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Title
Novel Approach to Infant Dialysis Changing How Critically Ill Babies Survive at Children's and UAB; New Journal Article Highlights Breakthrough Use of Aquadex Machine
Date
08/29/2019
Description

BIRMINGHAM – Using a novel approach and a machine designed to remove fluid from adults with heart failure, an article published in the Clinical Journal of the American Society of Nephrology (CJASN) reports higher survival rates and lower complications than previous studies.

Pediatric use of the Aquadex FlexFlow System, intended for fluid removal in adults with diuretic resistant heart failure, was developed at Children’s of Alabama in 2016. The CJASN’s August issue describes the first 199 patients cared for at three institutions – Children’s, Cincinnati Children’s and Seattle Children’s. David Askenazi, M.D., a professor in the University of Alabama at Birmingham’s Department of Pediatrics and director of the UAB and Children’s of Alabama’s Pediatric and Infant Center for Acute Nephrology, was the study’s senior author. The multiple-center, cohort study evaluated 119 admissions and more than 800 circuits.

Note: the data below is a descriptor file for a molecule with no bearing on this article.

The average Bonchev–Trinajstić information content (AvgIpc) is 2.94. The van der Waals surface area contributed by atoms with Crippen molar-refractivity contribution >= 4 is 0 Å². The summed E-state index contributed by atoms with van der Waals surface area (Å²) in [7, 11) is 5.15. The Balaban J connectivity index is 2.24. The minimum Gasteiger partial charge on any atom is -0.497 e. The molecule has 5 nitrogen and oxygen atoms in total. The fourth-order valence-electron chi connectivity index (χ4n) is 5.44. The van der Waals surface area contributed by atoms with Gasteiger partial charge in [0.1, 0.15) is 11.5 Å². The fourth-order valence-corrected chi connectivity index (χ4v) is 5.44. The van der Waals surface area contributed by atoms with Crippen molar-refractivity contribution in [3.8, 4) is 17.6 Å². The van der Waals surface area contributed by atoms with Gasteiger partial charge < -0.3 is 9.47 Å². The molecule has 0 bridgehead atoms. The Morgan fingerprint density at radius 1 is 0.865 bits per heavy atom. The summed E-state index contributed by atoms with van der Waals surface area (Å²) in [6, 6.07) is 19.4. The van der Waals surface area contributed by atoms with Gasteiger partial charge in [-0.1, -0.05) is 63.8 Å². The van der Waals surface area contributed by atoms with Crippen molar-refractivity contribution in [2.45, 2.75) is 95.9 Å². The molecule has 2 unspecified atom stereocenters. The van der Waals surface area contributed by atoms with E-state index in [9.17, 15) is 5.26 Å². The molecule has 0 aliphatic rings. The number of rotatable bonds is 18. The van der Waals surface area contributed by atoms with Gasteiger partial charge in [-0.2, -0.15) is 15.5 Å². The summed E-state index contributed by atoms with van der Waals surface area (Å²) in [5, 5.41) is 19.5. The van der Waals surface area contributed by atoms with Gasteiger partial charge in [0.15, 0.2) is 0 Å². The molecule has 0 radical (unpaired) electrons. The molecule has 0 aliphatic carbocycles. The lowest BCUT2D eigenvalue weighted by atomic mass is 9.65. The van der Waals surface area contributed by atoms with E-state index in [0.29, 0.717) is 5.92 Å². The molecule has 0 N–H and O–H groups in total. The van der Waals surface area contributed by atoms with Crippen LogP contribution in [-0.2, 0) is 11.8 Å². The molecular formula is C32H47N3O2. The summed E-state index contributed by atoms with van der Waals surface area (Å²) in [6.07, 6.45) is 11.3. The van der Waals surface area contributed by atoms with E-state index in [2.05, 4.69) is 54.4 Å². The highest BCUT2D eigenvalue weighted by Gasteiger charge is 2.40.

“Prior to the use of the Aquadex, there were high rates of patient complications and technical challenges that limited our ability to provide support to small children with kidney failure and excess fluid accumulation,” Askenazi said. “This machine allows us to do the job of the kidneys for the baby, without the baby even knowing that it’s happening.”

Dialysis is a medical treatment that can assume the job of filtering blood when the kidneys can't do it properly. Critically ill neonates who receive continuous kidney replacement treatment are difficult to dialyze, Askenazi said, and acute kidney illness and fluid overload are common and associated with morbidity and mortality in critically ill neonates and children.

The study suggests that the adapted machine can successfully be adjusted for use on babies who weigh as little as 2 pounds and in those who are critically ill. The Clinical Journal of the American Society of Nephrology is an official publication of the American Society of Nephrology.

"Aquadex has given us the ability to safely dialyze babies from birth,” said Kara Short, a Pediatric Nephrology nurse at Children’s. “For our babies born with diseased or absent kidneys, Aquadex has given them a chance at life, because in the past, the machines to treat these patients came with too much risk."